I have mixed feelings about this movie, partially due to my mixed feelings about Thatcher herself. The movie is excellent, don’t get me wrong, but in the same way that an excellent movie about Hitler wouldn’t make you like Hitler, I’m not left with much affection for Thatcher at the end. I am left with a better understanding and a lot of empathy.
I didn’t realize beforehand that the majority of this movie was told through flashbacks. Our first glimpse of Meryl Streep as Margaret Thatcher is of a small, doddering old woman out to buy a pint of milk. Not recognized or respected, she’s just another of the large percentage of elderly people in England. She returns home and we discover that her husband is dead and she is mostly cared for by paid workers. She has hallucinations that her husband is still with her. That’s a powerful place to start a story about a powerful woman. I can’t say I expected anything like it from the trailers. And by the end of the movie I started to feel that it often resembled the Notebook, because ‘MT’ is clearly a bit mad, a bit forgetful, nothing compared to her former self.
The movie jumps around a lot. We see snippets of high-school aged MT, meeting her future husband at Oxford, her first (unsuccessful) bid to become an MP, the assassination attempt, her bid for leader of the Conservatives, and her time as PM. None of it in that order, however. It’s not terribly hard to follow, but you do have to keep your wits about you. Also, the movie assumes a lot of knowledge about what was going on in England at that time–why people were rioting, why there were strikes, etc. etc. I took a Contemporary British History course so I understood most of the reasons behind footage of striking workers and riots, but I’m not sure how cogent the movie would have been without that background knowledge. I suspect it would still be a good movie, because the majority of it is about her and her ambition and her love for her family, and the rest is just background noise that affected those main three things.
So this is a portrait of a woman who…I think in her own head she just wants to do what’s right, to stand up for what she believes in. But in reality, that desire is fueled by a need to overcome her roots (as a grocer’s daughter) and to prove that she is someone to be taken seriously. I don’t know that being leader of the country was ever particularly her goal, but the desire was to be important, and in some way to show all the people who underestimated her because she is middle-class, and a woman, and a conservative. It’s an ambition spurred on by insecurity. And like all insecure people, there is a tendency toward egomania. By the time she is elected leader, and finally given that recognition, she isn’t inclined to listen to anyone else. Least of all the members of her own party, it seems. She still feels the need to prove that she is the most important person in the room.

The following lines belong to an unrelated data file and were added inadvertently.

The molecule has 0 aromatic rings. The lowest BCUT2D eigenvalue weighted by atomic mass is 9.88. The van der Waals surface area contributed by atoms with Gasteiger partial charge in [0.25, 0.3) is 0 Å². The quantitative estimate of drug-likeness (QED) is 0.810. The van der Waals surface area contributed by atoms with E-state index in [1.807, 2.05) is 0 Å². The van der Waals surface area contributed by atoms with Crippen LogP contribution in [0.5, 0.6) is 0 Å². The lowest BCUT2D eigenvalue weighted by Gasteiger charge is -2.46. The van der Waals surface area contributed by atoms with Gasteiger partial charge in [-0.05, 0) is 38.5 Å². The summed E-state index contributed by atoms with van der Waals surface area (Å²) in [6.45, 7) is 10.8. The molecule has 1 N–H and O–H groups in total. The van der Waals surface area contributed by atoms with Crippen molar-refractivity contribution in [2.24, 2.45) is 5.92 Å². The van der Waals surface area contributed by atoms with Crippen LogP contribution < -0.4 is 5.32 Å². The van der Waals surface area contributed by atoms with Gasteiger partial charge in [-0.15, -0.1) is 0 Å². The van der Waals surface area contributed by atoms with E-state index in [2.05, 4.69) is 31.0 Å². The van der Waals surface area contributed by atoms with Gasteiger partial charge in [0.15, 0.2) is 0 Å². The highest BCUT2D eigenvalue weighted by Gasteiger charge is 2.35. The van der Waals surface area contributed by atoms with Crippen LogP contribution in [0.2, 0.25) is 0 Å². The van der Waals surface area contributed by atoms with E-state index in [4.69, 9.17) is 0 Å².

And with her family it’s just the same. She doesn’t just need to be important to them as a mother or wife, she wants to be, in a sense, so important that she doesn’t have time to be a mother or a wife. She does always want to be the center of attention. she is always the center of attention. I read an article during that course I took about how she would always confuse her children’s names with her secretary’s and vice versa. Work came first, essentially. Perhaps if she had been born 10 or 20 years later, she wouldn’t have had children at all. That’s what I would guess.
But through the movie you do see an absolutely beautiful love story that made me weep. She’s not always pleasant to her husband, and as we are looking back through her memories and not his, there may be quite a bit of mistreatment not included or remembered. But her affection for him and her reliance on him is very obvious. And that reminds us that she is human, and not such a terrible person after all. She is an obstinant, extreme, egotistical person, but she is also not a bad person.
On a side note, the acting is great. Jim Broadbent (aka Professor Slughorn) is really wonderful as Denis Thatcher, and there is something really quiet and sad about Olivia Colman as her daughter Carol. The young MT was really quite good too, but I have to say I loved Harry Lloyd as Young Denis. Apparently he’s in Game of Thrones, so I’m sure we’ll see more of him, but he’s quite charming in this movie. I can’t help but be charmed by any man who listens to a woman talk about how she will not spend her life cleaning and cooking and then ‘die while washing up a teacup’ and says that’s why he wants to marry her.
So what about Meryl Streep? Well, quite plainly, she is amazing. The majority of the movie is just her, and even when other people are in the room it’s hard to remember who they are or why they are there. She’s the only one that matters (which is sort of an interesting mirror of her own idea about her place in the world). Meryl Streep is spectacular in this movie, and she goes on a real transformation from a young MP to the leader of the country to an old and senile woman. It’s very moving and an excellent film. Despite my reservations about Thatcher, I definitely recommend it.